Thursday, October 31, 2013

November Planting

November is usually not a month people think about but it's still a good time to plant several wintery veggies. Among these are onions, carrots, spinach, cabbage, lettuce, and root veggies like radishes, beets, and turnips.

Many of these are staples for a good winter soup. Just think of a nice beef soup with onions, carrots, and potatoes (from this fall). Pair this with some pickled beets for a nice wintery meal.

Pasties are also pretty good. Just mix the ground beef with some onion and turnips in a flaky crust and bake for 45 minutes or so and you have a tasty snack for any wintery day.

So go out and do some planting for the coming season and have fun.

Thursday, October 17, 2013

Dying with Herbs

I have been preparing samples for a presentation out at Log Cabin Vilage this Saturday (October 19) on dying fabric with herbs. These have included flowers, roots, stems, and fruit. Many of them have been really successful in producing a rich color while others have produced what my wife likes to call yellow, more of an off white really at times though.

Mainly I've been dying cotton but I also tried a wool swatch.  The difference between the wool and cotton is really obvious. The cotton turned a nice red while the wool is more of a light pink, both dyed in beet juice.

Much of what I've been using to dye has been locally harvested from around the area but a few things had to be bought such as the safflower and turmeric.  These were interesting to compare since the safflower has been used for dying for centuries as a dye and the turmeric has typically, at least in the west, used for eating.  The color of the turmeric however was a brighter yellow but fainter than the safflower which was a more orangeish yellow but set better. One of the less reliable dyes was the mesquite which bore only a faint off white instead of the blue one of the sources said it would. Then again it did not describe how to achieve the blue color either so I had to guess based off of other methods of similar material.

For any interested, the presentation will be at the Log Cabin Village in Fort Worth on University Drive just south of I-30 and the Trinity River. There is a fee to get into the village but there are many more presentations besides mine to go see there.

Tuesday, October 8, 2013

Invasive Plants

I was reading recently about invasive plants and trees that seem to just pop up without help from us.  One such tree is the mulberry tree, especially in our area.  My first encounter with a mulberry tree was at my first job after moving to the area. Outside on the side of the building there was a nice mulberry tree growing between our building and the next.  Being the adventurous person I am I decided to try some of the berries, being pretty sure I knew what it might be.  I was told by coworkers and eventually my wife after I told her about it that I really shouldn't eat berries unless I know what it is. I'm not dead and now I'm sure I was right about the identification.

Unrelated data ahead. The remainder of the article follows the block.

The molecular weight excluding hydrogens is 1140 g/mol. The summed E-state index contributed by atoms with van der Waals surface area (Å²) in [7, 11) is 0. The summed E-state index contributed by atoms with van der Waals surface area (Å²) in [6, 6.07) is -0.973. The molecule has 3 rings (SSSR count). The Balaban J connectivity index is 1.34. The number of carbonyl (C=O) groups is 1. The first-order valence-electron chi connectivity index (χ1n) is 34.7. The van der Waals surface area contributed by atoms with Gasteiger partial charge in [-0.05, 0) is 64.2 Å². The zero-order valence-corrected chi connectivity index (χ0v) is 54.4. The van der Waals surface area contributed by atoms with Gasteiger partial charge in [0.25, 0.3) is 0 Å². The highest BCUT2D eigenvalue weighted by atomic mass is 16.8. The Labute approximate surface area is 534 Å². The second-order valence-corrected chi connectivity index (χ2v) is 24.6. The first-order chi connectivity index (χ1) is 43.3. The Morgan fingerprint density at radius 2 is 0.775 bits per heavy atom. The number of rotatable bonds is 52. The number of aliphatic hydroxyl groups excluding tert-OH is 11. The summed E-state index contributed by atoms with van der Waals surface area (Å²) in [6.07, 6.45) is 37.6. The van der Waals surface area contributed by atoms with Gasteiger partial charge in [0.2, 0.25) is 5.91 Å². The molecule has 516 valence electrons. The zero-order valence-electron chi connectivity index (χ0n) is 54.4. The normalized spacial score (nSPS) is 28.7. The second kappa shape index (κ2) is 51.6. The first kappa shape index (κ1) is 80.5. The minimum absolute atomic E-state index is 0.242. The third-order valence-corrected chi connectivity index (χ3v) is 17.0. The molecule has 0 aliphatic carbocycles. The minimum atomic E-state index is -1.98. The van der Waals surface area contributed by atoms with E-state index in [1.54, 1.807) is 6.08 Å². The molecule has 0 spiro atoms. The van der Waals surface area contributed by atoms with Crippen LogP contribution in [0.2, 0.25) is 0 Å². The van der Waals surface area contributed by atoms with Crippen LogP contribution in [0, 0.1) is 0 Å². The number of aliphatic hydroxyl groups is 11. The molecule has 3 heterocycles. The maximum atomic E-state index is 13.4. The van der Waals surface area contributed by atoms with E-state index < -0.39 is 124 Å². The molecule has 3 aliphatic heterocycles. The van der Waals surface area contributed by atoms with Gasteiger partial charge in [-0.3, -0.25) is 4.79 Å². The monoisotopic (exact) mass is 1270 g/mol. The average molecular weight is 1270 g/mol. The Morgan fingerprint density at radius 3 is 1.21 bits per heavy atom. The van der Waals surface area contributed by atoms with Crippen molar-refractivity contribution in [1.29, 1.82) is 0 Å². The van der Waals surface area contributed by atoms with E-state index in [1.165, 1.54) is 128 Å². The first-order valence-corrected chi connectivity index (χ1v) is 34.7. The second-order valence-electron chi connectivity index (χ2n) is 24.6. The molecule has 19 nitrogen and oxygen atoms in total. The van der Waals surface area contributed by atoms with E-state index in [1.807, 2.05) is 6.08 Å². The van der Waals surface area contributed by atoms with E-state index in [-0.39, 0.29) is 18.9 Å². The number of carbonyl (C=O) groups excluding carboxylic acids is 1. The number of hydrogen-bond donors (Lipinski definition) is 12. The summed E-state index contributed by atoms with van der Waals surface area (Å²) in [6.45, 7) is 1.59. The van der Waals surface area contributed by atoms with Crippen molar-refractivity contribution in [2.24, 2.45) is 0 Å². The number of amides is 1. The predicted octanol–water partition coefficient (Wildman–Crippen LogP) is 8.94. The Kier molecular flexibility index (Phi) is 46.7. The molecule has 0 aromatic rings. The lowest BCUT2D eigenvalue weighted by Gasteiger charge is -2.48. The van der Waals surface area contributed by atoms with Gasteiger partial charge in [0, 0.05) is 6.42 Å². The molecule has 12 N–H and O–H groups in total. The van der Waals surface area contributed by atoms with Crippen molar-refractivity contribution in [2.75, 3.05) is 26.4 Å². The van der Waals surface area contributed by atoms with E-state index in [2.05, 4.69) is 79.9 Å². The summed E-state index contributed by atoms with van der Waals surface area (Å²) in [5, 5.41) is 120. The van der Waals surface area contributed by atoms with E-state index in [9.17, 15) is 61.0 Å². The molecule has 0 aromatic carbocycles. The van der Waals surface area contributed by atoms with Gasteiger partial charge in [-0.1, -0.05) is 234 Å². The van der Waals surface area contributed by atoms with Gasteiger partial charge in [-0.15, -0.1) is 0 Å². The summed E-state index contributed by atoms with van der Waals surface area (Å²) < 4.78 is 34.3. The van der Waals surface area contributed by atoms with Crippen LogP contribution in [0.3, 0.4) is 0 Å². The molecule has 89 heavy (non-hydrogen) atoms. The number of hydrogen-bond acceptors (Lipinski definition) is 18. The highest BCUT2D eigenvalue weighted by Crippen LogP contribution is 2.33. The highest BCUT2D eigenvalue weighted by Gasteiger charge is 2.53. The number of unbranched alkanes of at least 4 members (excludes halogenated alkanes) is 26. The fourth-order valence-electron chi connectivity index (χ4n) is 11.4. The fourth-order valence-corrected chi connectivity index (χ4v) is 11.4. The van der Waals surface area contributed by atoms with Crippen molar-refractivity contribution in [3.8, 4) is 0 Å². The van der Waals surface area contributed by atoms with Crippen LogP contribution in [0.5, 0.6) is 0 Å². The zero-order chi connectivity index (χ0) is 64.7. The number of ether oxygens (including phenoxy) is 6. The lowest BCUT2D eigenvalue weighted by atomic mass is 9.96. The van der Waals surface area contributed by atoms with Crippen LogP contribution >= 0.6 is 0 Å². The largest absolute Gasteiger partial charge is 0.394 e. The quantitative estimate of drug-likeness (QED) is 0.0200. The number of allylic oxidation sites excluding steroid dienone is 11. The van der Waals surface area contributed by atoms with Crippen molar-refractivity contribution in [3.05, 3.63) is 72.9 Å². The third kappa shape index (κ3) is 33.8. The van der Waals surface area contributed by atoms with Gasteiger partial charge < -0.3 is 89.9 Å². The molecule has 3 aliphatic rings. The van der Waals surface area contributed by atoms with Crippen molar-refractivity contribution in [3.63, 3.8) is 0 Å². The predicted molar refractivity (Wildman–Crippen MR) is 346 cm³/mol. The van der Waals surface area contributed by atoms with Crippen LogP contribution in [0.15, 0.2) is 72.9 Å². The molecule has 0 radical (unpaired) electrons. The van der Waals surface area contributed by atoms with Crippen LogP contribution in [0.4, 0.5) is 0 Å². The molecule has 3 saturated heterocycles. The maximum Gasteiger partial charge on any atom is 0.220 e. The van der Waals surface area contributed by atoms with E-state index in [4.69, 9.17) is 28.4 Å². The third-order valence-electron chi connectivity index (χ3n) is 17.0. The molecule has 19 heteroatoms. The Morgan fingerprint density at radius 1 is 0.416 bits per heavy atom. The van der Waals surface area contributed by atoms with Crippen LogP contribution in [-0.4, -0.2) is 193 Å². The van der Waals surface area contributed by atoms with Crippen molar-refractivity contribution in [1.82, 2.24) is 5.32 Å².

Mulberries are one of the least appreciated trees out there.  If you are fortunate enough to have some of these in your area you can usually wild harvest these berries around now by either hand picking the berries or spreading out a sheet and shaking the tree until you have enough berries.  Either way you will want to remove any stems and such and afterward soak in water to get any bugs out. In my experience there are usually a lot of little bugs in the cracks, not harmful to eat in case you don't get them all though.

You can either eat them by themselves or like all berries add them to yogurt or bake them into a pie. If you have a favorite way to eat them let us know.

Wednesday, October 2, 2013

October Planting

October is a busy time of year for gardeners. Now's the time to plant a whole lot of stuff including the beloved garlic, a must for tasty garlic mashed potatoes (which should have been started last month but there's still time).

Other tasty ideas for planting are:

Beets - Always a favorite year round and can be pickled or cooked fresh.
Lettuce - Fresh lettuce from the garden is a treat and although you will probably buy it from the store in the summer is a great winter veggie.
Parsley - Why do you think it's in so many soups and stews. This will keep your belly happy and the rest of you healthy.
Collards - A mess of these with some chopped onion and seasoned to taste.
Carrots - You can almost always grow some carrots.

If you have a favorite veggie let us know.